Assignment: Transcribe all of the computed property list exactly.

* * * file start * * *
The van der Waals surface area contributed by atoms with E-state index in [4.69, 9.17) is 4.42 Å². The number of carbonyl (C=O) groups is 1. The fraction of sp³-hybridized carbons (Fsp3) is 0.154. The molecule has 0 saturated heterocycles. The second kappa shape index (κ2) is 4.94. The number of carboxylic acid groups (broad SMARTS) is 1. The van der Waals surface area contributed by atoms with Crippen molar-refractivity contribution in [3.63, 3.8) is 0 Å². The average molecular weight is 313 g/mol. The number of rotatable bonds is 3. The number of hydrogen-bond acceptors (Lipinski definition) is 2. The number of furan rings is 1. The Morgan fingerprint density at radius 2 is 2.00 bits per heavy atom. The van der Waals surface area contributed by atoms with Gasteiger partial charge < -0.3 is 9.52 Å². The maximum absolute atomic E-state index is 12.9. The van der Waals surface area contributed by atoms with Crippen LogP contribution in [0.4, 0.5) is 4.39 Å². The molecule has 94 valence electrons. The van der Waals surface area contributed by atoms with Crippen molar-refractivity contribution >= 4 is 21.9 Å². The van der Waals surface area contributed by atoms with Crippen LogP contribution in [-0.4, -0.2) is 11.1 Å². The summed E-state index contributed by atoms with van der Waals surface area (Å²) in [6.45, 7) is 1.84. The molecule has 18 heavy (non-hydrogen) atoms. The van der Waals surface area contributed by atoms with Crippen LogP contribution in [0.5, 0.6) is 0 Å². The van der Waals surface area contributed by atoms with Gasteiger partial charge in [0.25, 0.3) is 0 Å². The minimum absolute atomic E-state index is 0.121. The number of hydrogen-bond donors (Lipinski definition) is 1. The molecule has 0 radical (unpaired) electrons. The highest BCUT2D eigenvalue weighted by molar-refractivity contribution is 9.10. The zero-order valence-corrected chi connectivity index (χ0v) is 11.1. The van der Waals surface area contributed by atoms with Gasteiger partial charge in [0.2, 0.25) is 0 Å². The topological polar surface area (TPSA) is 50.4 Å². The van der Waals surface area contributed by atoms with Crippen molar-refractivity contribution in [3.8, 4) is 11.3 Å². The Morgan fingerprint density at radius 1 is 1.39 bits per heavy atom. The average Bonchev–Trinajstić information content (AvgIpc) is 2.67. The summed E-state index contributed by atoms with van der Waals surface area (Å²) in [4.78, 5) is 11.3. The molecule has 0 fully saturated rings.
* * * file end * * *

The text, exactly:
The van der Waals surface area contributed by atoms with E-state index in [4.69, 9.17) is 4.42 Å². The number of carbonyl (C=O) groups is 1. The fraction of sp³-hybridized carbons (Fsp3) is 0.154. The molecule has 0 saturated heterocycles. The second kappa shape index (κ2) is 4.94. The number of carboxylic acid groups (broad SMARTS) is 1. The van der Waals surface area contributed by atoms with Crippen molar-refractivity contribution in [3.63, 3.8) is 0 Å². The average molecular weight is 313 g/mol. The number of rotatable bonds is 3. The number of hydrogen-bond acceptors (Lipinski definition) is 2. The number of furan rings is 1. The Morgan fingerprint density at radius 2 is 2.00 bits per heavy atom. The van der Waals surface area contributed by atoms with Gasteiger partial charge < -0.3 is 9.52 Å². The maximum absolute atomic E-state index is 12.9. The van der Waals surface area contributed by atoms with Crippen LogP contribution in [0.4, 0.5) is 4.39 Å². The molecule has 94 valence electrons. The van der Waals surface area contributed by atoms with Crippen molar-refractivity contribution >= 4 is 21.9 Å². The van der Waals surface area contributed by atoms with Crippen LogP contribution in [-0.4, -0.2) is 11.1 Å². The summed E-state index contributed by atoms with van der Waals surface area (Å²) in [6.45, 7) is 1.84. The molecule has 18 heavy (non-hydrogen) atoms. The van der Waals surface area contributed by atoms with Crippen LogP contribution in [0.5, 0.6) is 0 Å². The van der Waals surface area contributed by atoms with Gasteiger partial charge in [0.25, 0.3) is 0 Å². The minimum absolute atomic E-state index is 0.121. The number of hydrogen-bond donors (Lipinski definition) is 1. The molecule has 0 radical (unpaired) electrons. The highest BCUT2D eigenvalue weighted by molar-refractivity contribution is 9.10. The zero-order valence-corrected chi connectivity index (χ0v) is 11.1. The van der Waals surface area contributed by atoms with Gasteiger partial charge in [0.2, 0.25) is 0 Å². The topological polar surface area (TPSA) is 50.4 Å². The van der Waals surface area contributed by atoms with Crippen molar-refractivity contribution in [3.8, 4) is 11.3 Å². The Morgan fingerprint density at radius 1 is 1.39 bits per heavy atom. The average Bonchev–Trinajstić information content (AvgIpc) is 2.67. The summed E-state index contributed by atoms with van der Waals surface area (Å²) in [4.78, 5) is 11.3. The molecule has 0 fully saturated rings.